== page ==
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Socially Responsible Investing: An Overview

When you invest, are you simply trying to make as much money as possible without taking on too much risk? Or are you trying to accomplish other goals as well, perhaps making sure that your investments align with your values or that you’re using your money to help make a positive difference in the world? If those latter goals matter to you, you might be interested in socially responsible investing, or SRI.

SRI is the umbrella term Schwab uses to describe various investing approaches that emphasize social or environmental factors in addition to risk and return. You may see some other terms to describe some of these approaches, such as values-based, sustainable, socially conscious, ESG focus, impact investing and others. When we talk about SRI, we’re talking about all of these.

The history of SRI

In the United States, the roots of socially responsible investing can be traced to the 18th century, when religious groups began forbidding investments in companies whose products or services had what they considered to be negative societal impacts. At the time, this meant avoiding investments in the slave trade, alcohol, gambling and tobacco. However, in the 1970s and ’80s, activists adopted the same practice to shun companies profiting from the Vietnam War and to protest South African apartheid. Today, the practice of removing a single industry or group of industries from a portfolio is known as “exclusionary screening.”

However, SRI has come to mean more than simply removing certain types of businesses from a portfolio based on political or religious values. Today, “sustainable investing” refers to assessing environmental, social, and governance risks to all the companies in a portfolio, and then determining how well each one is addressing the risks relevant to its business. This type of environmental, social, and governance (ESG) integration received a jumpstart in 2004, when former UN Secretary General Kofi Annan wrote to the CEOs of major financial institutions, inviting them to participate in a joint initiative led by the UN Global Compact. The goal of the initiative was to find ways to integrate ESG considerations more broadly into capital markets. This initiative resulted in the launch of the Principles for Responsible Investment (PRI) at the New York Stock Exchange in 2006. The PRI’s six principles are designed to encourage asset managers to think about ways socially responsible investing can become a bigger part of their daily investment activities.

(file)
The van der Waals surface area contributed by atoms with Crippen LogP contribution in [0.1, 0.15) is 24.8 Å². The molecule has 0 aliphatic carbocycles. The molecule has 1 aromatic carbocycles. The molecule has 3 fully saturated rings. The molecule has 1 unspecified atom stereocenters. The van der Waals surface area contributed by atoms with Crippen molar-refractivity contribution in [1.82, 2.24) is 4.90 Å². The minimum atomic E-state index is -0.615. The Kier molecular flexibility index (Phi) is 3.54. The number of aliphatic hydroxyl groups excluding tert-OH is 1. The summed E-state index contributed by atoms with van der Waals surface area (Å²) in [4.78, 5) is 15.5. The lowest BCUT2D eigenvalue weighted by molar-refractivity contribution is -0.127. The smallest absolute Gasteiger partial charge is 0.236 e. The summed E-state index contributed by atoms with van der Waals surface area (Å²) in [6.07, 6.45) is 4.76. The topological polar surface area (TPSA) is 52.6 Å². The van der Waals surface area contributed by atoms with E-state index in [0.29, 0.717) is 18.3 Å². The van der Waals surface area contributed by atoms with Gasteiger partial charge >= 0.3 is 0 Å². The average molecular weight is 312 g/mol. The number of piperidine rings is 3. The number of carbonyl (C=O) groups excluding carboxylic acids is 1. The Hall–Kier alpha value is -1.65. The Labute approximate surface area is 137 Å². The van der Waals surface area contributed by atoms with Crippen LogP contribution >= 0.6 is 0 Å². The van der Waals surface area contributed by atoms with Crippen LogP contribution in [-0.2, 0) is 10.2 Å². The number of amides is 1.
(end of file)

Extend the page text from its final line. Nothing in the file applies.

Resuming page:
Basic SRI approaches

Under the SRI umbrella, there are several different approaches that you can find via mutual funds and other investment vehicles.

Values-based: The financial industry’s insider definition of SRI, which we call values-based investing, usually means a specific investment approach that excludes certain sectors or certain types of companies, such as tobacco, firearms or fossil fuels companies. This approach often appeals most strongly to investors who care about avoiding having investment dollars in companies that some people consider to be objectionable.